Jae C. Hong / AP

“When I’m president, I’m a different person.” – Donald Trump

Voters are cynical about many aspects of America’s quadrennial political circus: endless TV ads, superficial media coverage, all those pre-election polls. But that attitude can be taken too far. From building “the wall,” to banning Muslims, to enacting a tax cut three times the size of George W. Bush’s, one striking feature of this year’s campaign is the extent to which some Trump supporters don’t believe he will do what he says he will do.

One example among many: The Wall Street Journal reported that Tom Barrack, a key Trump fundraiser in California, believes that Trump would “adapt and come to logical conclusions” (as opposed to the conclusions he currently reaches). That view is reinforced by the candidate’s own comments: He’s repeatedly said that a President Trump won’t be the same man as Candidate Trump. And reporters spend more time covering Trump’s showmanship—the insult-and-outrage machine he cranks up daily—than his policy agenda.

We’ve seen this movie before. In 2000, the press focused far more on George W. Bush’s compassionate tone and pledge to be a uniter than on the substance of his campaign promises. With the exception of his post-9/11 flip on “nation-building” abroad, Bush surprised many who believed he was a moderate by pushing—and enacting—exactly the conservative policies he promoted when he ran.

Four years ago, Jonathan Bernstein of the Washington Monthly wrote that people who believed Mitt Romney would move left if he got elected were ignoring history. Once in office, presidents almost always try to carry out their pre-election agendas. When they’re unable to keep those promises, it’s usually because of congressional opposition—not because they’ve discarded campaign rhetoric to pursue other goals.

As Bernstein notes, political-science research backs this up: Jeff Fishel of American University wrote a book called Presidents and Promises in which he found that, from Kennedy to Reagan, presidents almost always try to keep their campaign commitments. Gerald Pomper of Rutgers tracked party platforms from 1944-1976 and found that two-thirds of the winning candidate’s policy pledges were at least partly fulfilled after four years. Michael Krukones of Bellarmine College wrote a book, Promises and Performance, arguing that presidents from Wilson to Carter kept about three-quarters of their campaign promises.

Politifact is a Pulitzer Prize-winning website put together by the Tampa Bay Times. Since 2009, it has tracked President Obama’s promises and how much progress has been made turning them into action. It found that Obama has been able to deliver on about 70 percent of his 2008 and 2012 campaign promises (either by achieving exactly what he wanted or accepting half a loaf through compromise). 22 percent of his promises are “broken,” almost all of which fall into the category of blocked-by-the-Republicans.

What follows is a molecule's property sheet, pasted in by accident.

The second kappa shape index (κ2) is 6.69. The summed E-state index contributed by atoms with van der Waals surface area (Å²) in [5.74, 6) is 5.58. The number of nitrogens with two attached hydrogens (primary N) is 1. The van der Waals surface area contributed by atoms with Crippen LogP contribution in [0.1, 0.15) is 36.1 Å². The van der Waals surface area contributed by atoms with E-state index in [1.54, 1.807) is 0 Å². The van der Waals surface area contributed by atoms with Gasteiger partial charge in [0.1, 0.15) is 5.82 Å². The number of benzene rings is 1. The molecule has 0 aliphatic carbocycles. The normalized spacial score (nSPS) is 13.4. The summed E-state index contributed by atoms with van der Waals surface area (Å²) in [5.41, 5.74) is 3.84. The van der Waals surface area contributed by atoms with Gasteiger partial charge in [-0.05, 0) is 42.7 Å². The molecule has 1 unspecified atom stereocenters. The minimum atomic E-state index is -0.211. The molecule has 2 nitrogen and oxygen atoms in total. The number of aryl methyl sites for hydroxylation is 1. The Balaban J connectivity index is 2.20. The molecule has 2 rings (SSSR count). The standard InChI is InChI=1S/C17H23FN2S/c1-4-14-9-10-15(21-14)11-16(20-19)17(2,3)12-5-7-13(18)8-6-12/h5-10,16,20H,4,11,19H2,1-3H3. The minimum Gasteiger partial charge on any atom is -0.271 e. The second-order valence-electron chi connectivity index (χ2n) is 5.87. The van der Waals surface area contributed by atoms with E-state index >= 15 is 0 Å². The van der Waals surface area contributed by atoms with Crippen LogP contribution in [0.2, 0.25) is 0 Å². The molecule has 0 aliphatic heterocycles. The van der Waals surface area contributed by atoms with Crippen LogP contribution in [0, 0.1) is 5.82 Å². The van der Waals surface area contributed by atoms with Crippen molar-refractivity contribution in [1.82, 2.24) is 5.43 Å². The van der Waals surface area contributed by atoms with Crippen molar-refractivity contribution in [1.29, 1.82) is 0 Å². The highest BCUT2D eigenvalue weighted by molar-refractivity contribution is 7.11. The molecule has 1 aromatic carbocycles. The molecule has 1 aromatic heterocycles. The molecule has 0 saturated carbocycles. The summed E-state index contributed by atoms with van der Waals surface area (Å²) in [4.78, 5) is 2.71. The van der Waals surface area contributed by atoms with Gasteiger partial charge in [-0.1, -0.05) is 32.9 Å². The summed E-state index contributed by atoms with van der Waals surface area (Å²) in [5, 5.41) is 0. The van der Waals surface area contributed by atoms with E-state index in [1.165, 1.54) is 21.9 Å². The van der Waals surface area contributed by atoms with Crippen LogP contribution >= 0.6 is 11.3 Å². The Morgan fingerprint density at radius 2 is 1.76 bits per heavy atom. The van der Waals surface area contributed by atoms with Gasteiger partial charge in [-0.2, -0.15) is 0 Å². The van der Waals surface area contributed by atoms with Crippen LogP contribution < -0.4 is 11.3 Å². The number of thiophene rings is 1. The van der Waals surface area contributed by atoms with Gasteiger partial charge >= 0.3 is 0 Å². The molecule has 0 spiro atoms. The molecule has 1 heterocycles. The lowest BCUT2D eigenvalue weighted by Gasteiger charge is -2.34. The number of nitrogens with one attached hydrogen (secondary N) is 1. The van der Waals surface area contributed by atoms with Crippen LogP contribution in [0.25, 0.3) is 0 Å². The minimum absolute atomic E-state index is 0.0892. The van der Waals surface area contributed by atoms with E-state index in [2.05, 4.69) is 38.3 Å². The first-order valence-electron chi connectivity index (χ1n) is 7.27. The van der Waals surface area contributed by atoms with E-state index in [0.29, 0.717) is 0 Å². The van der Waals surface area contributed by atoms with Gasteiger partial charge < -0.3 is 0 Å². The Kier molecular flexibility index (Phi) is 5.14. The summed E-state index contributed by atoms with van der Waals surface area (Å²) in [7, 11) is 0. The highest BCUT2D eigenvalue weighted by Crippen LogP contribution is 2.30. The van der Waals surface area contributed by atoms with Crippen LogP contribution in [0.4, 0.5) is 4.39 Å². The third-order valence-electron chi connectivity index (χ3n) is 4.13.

“The press spends a lot of time on the horserace and very little on policy,” said Daniel Schlozman, an assistant professor of political science at Johns Hopkins. “But policies proposed in the campaign are the single best guide to the policies presidents push for and seek to adopt when they’re in office.” Schlozman added that “Hillary Clinton will try her damndest to make happen … what she’s proposing now, and when Donald Trump says he wants to build a wall, he has every intention of building a wall.”

Cynicism about campaign promises is a false sophistication—an indication of ignorance rather than understanding. But what about the notion that Trump’s positions are constantly changing?

In fact, many of Trump’s policy views have been consistent for years. He has long believed that Americans are “screwed” by foreign-trade agreements and pushed for tariffs to punish importer countries. Since the 1990s, he has supported sweeping restrictions on immigration. He wrote in 2011 about building a wall on the southern border, and opposing abortion rights and gun control. Others have been consistent throughout this campaign: his praise for Russian President Vladimir Putin, attacks on Muslims and Mexicans, dismissal of climate change, opposition to Common Core and Obamacare, and support for tax-rate reductions for the wealthy (even after seeming to waffle on the issue).

To paraphrase Marco Rubio, it is time to dispense with the fiction that candidates do not do what they say they will. With a few famous exceptions—from George H.W. Bush’s “read my lips, no new taxes,” to Barack Obama’s “if you like your health insurance, you can keep it”—presidents enact as much of their campaign agendas as they possibly can. For voters, the rule should be: If you don’t like what a person says as a candidate, you will not like what that person does as a president.

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